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Sequencing the genome: crusade called off.

Sequencing the genome: Crusade called off

The order and identify of all 3 billion nucleotides on every chromosome in the human genome has been -- as described by Walter Gilbert of Harvard University -- the holy grail of human genetics. Recent technological advances have brought those basic genetic units within sight, if not within reading distance, and the tantalizing view has spurred so many scientific meetings in the past year that a massive sequencing project had begun to seem inevitable. But at a July 23 meeting of many of the world's foremost geneticists, held by the Howard Hughes Medical Institute and the National Institutes of Health, both in Bethesda, Md., the idea of a full-scale sequencing crusade met, said one participant, with a "resounding lukewarmness."

The question is no longer whether the genome will be sequenced, but with what urgency--and what money. An intensive sequencing effort is generally considered to be much more than a $1 billion project. "I'm in favor of the project, but I think I can safely say everyone else at Cold Spring Harbor [CSH] is against it," says James Watson of CSH on Long Island, N.Y. "Everyone is scared that if we went toward the thing too fast ... there [would be] less money for [other research projects]."

Learning the order of the nucleotides might generate a lot of information, scientists say, without in itself adding much to understanding. "We shouldn't kid ourselves about having the sequence and [then counting on] some whiz at the computer being able to figure out the control mechanisms," Watson says.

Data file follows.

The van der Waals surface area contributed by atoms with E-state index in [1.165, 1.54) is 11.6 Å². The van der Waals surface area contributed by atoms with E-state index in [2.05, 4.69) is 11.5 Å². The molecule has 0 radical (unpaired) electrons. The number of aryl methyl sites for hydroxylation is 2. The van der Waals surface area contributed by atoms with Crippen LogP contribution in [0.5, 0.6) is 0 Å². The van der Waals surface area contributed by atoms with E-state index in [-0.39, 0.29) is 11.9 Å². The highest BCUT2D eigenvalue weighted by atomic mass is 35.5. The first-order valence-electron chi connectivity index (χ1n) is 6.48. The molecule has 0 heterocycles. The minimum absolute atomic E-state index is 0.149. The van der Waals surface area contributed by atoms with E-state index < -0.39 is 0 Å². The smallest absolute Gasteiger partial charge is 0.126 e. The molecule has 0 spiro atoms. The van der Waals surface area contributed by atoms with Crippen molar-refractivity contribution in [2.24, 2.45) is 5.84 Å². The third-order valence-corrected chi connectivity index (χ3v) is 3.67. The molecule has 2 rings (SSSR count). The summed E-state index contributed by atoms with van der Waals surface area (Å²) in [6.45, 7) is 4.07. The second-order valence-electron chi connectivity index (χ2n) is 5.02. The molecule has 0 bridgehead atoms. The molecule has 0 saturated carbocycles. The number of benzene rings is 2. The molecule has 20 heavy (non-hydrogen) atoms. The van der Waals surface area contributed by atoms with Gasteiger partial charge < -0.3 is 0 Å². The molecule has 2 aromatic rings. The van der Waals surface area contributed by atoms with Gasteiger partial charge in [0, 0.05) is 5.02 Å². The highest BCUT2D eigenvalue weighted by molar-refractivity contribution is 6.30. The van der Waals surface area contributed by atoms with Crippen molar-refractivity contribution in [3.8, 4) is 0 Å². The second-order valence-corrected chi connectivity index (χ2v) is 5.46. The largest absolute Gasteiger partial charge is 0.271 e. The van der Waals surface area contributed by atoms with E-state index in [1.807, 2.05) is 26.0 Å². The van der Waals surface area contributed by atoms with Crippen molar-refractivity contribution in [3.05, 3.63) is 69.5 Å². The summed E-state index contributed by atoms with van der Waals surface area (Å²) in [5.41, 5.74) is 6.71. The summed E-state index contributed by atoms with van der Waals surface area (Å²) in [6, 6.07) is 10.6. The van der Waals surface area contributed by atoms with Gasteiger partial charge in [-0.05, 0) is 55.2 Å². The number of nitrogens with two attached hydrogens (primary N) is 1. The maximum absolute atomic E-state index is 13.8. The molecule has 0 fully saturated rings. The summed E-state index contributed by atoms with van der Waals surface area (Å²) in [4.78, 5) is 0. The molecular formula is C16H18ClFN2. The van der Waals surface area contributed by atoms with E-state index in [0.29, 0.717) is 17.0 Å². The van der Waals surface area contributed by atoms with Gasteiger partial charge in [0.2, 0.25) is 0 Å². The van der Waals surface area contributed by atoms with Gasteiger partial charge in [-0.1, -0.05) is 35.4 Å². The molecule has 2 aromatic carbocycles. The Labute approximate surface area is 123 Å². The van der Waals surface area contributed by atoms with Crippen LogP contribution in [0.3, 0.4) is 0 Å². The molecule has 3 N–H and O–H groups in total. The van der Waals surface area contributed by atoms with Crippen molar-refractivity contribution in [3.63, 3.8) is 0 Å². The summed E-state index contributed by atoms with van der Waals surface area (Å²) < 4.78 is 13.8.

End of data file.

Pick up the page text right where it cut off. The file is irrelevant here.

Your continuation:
Instead, many of the geneticists expressed enthusiasm for a phased assault on the genome, in which complete sequencing would await continued development of sequencing technology and a coordinating structure that could contain a project of multilaboratory, multination scale. There was consensus on giving priority to an intensive attempt to "map" the human genome -- which, in comparison to sequencing, is like looking at the genome's organization at the level of cities and cross-streets rather than individual addresses. According to Sydney Brenner of the Laboratory of Molecular Biology in Cambridge, England, a physical map could be achieved with a few years of concentrated effort. Only about 3 percent of the human genome has been put onto a physical map so far.

"The genetic sequence is a tool," says Eric Lander of the Whitehead Institute for Biomedical Research in Cambridge, Mass. "We should rate it ... with all the other tools we're going to need."
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Author:Davis, Lisa
Publication:Science News
Date:Aug 2, 1986
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